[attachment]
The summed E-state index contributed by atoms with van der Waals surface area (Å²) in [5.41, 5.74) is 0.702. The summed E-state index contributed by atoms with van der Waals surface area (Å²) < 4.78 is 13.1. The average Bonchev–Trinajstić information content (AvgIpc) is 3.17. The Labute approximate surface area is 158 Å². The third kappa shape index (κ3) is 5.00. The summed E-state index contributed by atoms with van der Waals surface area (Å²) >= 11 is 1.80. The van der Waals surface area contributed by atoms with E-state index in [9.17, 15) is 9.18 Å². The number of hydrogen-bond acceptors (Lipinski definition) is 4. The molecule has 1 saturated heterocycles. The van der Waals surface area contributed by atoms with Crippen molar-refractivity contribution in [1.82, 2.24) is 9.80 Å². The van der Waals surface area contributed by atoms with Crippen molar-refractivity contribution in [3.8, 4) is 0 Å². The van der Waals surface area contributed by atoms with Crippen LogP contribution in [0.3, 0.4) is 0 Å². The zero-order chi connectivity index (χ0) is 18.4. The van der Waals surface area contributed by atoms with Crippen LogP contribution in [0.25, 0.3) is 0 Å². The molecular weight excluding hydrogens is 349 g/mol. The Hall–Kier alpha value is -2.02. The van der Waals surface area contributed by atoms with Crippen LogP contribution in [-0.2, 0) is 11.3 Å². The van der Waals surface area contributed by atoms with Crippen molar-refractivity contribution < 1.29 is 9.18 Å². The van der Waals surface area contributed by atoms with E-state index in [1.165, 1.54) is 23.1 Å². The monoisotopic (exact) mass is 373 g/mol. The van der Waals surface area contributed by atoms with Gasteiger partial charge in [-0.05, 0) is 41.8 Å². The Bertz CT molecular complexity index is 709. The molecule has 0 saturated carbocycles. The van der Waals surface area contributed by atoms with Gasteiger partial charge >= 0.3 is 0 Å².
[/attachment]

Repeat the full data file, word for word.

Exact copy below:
The summed E-state index contributed by atoms with van der Waals surface area (Å²) in [5.41, 5.74) is 0.702. The summed E-state index contributed by atoms with van der Waals surface area (Å²) < 4.78 is 13.1. The average Bonchev–Trinajstić information content (AvgIpc) is 3.17. The Labute approximate surface area is 158 Å². The third kappa shape index (κ3) is 5.00. The summed E-state index contributed by atoms with van der Waals surface area (Å²) >= 11 is 1.80. The van der Waals surface area contributed by atoms with E-state index in [9.17, 15) is 9.18 Å². The number of hydrogen-bond acceptors (Lipinski definition) is 4. The molecule has 1 saturated heterocycles. The van der Waals surface area contributed by atoms with Crippen molar-refractivity contribution in [1.82, 2.24) is 9.80 Å². The van der Waals surface area contributed by atoms with Crippen molar-refractivity contribution in [3.8, 4) is 0 Å². The van der Waals surface area contributed by atoms with Crippen LogP contribution in [0.3, 0.4) is 0 Å². The zero-order chi connectivity index (χ0) is 18.4. The van der Waals surface area contributed by atoms with Crippen LogP contribution in [0.25, 0.3) is 0 Å². The molecular weight excluding hydrogens is 349 g/mol. The Hall–Kier alpha value is -2.02. The van der Waals surface area contributed by atoms with Crippen LogP contribution in [-0.2, 0) is 11.3 Å². The van der Waals surface area contributed by atoms with Crippen molar-refractivity contribution < 1.29 is 9.18 Å². The van der Waals surface area contributed by atoms with E-state index in [1.165, 1.54) is 23.1 Å². The monoisotopic (exact) mass is 373 g/mol. The van der Waals surface area contributed by atoms with Gasteiger partial charge in [-0.05, 0) is 41.8 Å². The Bertz CT molecular complexity index is 709. The molecule has 0 saturated carbocycles. The van der Waals surface area contributed by atoms with Gasteiger partial charge >= 0.3 is 0 Å².